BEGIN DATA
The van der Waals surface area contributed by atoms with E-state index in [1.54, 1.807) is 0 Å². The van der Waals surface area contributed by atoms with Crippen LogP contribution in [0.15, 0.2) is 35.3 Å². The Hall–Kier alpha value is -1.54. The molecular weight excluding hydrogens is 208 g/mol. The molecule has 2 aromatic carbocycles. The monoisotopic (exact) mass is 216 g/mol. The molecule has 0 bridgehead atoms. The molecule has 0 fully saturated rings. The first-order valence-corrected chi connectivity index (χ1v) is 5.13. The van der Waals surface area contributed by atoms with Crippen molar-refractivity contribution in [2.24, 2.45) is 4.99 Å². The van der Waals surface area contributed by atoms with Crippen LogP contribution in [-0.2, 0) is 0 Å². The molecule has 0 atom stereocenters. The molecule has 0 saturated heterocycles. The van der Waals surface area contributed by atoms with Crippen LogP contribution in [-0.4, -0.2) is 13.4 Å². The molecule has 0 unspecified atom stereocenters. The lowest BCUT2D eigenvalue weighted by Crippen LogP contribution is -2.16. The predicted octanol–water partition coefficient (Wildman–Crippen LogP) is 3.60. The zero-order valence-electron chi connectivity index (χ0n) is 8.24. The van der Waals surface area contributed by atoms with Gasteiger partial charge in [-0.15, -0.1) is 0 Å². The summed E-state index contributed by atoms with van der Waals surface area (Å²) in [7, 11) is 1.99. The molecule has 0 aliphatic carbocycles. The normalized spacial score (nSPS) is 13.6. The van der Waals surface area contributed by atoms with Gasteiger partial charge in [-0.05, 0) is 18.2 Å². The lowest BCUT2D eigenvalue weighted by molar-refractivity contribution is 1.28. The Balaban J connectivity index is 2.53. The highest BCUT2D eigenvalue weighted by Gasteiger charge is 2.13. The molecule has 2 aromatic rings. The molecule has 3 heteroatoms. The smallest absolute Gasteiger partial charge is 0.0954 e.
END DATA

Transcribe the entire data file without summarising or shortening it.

The van der Waals surface area contributed by atoms with E-state index in [1.54, 1.807) is 0 Å². The van der Waals surface area contributed by atoms with Crippen LogP contribution in [0.15, 0.2) is 35.3 Å². The Hall–Kier alpha value is -1.54. The molecular weight excluding hydrogens is 208 g/mol. The molecule has 2 aromatic carbocycles. The monoisotopic (exact) mass is 216 g/mol. The molecule has 0 bridgehead atoms. The molecule has 0 fully saturated rings. The first-order valence-corrected chi connectivity index (χ1v) is 5.13. The van der Waals surface area contributed by atoms with Crippen molar-refractivity contribution in [2.24, 2.45) is 4.99 Å². The van der Waals surface area contributed by atoms with Crippen LogP contribution in [-0.2, 0) is 0 Å². The molecule has 0 atom stereocenters. The molecule has 0 saturated heterocycles. The van der Waals surface area contributed by atoms with Crippen LogP contribution in [-0.4, -0.2) is 13.4 Å². The molecule has 0 unspecified atom stereocenters. The lowest BCUT2D eigenvalue weighted by Crippen LogP contribution is -2.16. The predicted octanol–water partition coefficient (Wildman–Crippen LogP) is 3.60. The zero-order valence-electron chi connectivity index (χ0n) is 8.24. The van der Waals surface area contributed by atoms with Gasteiger partial charge in [-0.15, -0.1) is 0 Å². The summed E-state index contributed by atoms with van der Waals surface area (Å²) in [7, 11) is 1.99. The molecule has 0 aliphatic carbocycles. The normalized spacial score (nSPS) is 13.6. The van der Waals surface area contributed by atoms with Gasteiger partial charge in [-0.05, 0) is 18.2 Å². The lowest BCUT2D eigenvalue weighted by molar-refractivity contribution is 1.28. The Balaban J connectivity index is 2.53. The highest BCUT2D eigenvalue weighted by Gasteiger charge is 2.13. The molecule has 2 aromatic rings. The molecule has 3 heteroatoms. The smallest absolute Gasteiger partial charge is 0.0954 e.